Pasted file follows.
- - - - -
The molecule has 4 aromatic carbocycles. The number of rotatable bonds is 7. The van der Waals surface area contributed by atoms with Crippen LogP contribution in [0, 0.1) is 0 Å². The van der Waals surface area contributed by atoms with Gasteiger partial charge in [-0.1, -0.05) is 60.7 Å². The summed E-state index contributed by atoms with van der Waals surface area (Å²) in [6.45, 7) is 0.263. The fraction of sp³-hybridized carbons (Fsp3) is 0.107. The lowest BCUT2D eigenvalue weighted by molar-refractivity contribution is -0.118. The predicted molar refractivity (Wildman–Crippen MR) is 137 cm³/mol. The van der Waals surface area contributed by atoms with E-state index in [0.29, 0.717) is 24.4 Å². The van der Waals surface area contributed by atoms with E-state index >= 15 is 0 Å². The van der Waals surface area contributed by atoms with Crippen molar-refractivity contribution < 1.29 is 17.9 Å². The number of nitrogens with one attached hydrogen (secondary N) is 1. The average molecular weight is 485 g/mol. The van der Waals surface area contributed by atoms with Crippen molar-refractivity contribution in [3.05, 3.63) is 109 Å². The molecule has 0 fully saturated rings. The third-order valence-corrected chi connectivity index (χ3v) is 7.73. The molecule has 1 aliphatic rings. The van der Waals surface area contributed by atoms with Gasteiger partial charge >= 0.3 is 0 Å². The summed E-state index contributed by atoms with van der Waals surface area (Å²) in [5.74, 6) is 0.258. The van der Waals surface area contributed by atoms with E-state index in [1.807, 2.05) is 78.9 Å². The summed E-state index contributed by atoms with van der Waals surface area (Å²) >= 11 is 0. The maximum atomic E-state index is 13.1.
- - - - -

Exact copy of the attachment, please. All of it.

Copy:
The molecule has 4 aromatic carbocycles. The number of rotatable bonds is 7. The van der Waals surface area contributed by atoms with Crippen LogP contribution in [0, 0.1) is 0 Å². The van der Waals surface area contributed by atoms with Gasteiger partial charge in [-0.1, -0.05) is 60.7 Å². The summed E-state index contributed by atoms with van der Waals surface area (Å²) in [6.45, 7) is 0.263. The fraction of sp³-hybridized carbons (Fsp3) is 0.107. The lowest BCUT2D eigenvalue weighted by molar-refractivity contribution is -0.118. The predicted molar refractivity (Wildman–Crippen MR) is 137 cm³/mol. The van der Waals surface area contributed by atoms with E-state index in [0.29, 0.717) is 24.4 Å². The van der Waals surface area contributed by atoms with E-state index >= 15 is 0 Å². The van der Waals surface area contributed by atoms with Crippen molar-refractivity contribution < 1.29 is 17.9 Å². The number of nitrogens with one attached hydrogen (secondary N) is 1. The average molecular weight is 485 g/mol. The van der Waals surface area contributed by atoms with Crippen molar-refractivity contribution in [3.05, 3.63) is 109 Å². The molecule has 0 fully saturated rings. The third-order valence-corrected chi connectivity index (χ3v) is 7.73. The molecule has 1 aliphatic rings. The van der Waals surface area contributed by atoms with Gasteiger partial charge >= 0.3 is 0 Å². The summed E-state index contributed by atoms with van der Waals surface area (Å²) in [5.74, 6) is 0.258. The van der Waals surface area contributed by atoms with E-state index in [1.807, 2.05) is 78.9 Å². The summed E-state index contributed by atoms with van der Waals surface area (Å²) >= 11 is 0. The maximum atomic E-state index is 13.1.